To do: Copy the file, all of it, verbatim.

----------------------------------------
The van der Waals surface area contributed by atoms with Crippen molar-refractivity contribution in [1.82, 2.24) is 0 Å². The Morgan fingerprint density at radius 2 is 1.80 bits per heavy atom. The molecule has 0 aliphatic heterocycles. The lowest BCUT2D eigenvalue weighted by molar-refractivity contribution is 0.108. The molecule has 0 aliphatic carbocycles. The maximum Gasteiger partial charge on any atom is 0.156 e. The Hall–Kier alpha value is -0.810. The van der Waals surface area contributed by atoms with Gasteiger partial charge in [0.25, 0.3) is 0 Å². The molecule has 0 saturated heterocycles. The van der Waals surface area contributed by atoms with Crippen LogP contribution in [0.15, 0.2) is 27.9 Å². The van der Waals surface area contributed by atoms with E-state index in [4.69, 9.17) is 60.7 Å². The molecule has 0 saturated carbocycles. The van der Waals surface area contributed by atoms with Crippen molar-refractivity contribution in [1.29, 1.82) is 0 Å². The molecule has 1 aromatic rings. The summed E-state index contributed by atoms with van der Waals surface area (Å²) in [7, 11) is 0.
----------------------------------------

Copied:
The van der Waals surface area contributed by atoms with Crippen molar-refractivity contribution in [1.82, 2.24) is 0 Å². The Morgan fingerprint density at radius 2 is 1.80 bits per heavy atom. The molecule has 0 aliphatic heterocycles. The lowest BCUT2D eigenvalue weighted by molar-refractivity contribution is 0.108. The molecule has 0 aliphatic carbocycles. The maximum Gasteiger partial charge on any atom is 0.156 e. The Hall–Kier alpha value is -0.810. The van der Waals surface area contributed by atoms with Gasteiger partial charge in [0.25, 0.3) is 0 Å². The molecule has 0 saturated heterocycles. The van der Waals surface area contributed by atoms with Crippen LogP contribution in [0.15, 0.2) is 27.9 Å². The van der Waals surface area contributed by atoms with E-state index in [4.69, 9.17) is 60.7 Å². The molecule has 0 saturated carbocycles. The van der Waals surface area contributed by atoms with Crippen molar-refractivity contribution in [1.29, 1.82) is 0 Å². The molecule has 1 aromatic rings. The summed E-state index contributed by atoms with van der Waals surface area (Å²) in [7, 11) is 0.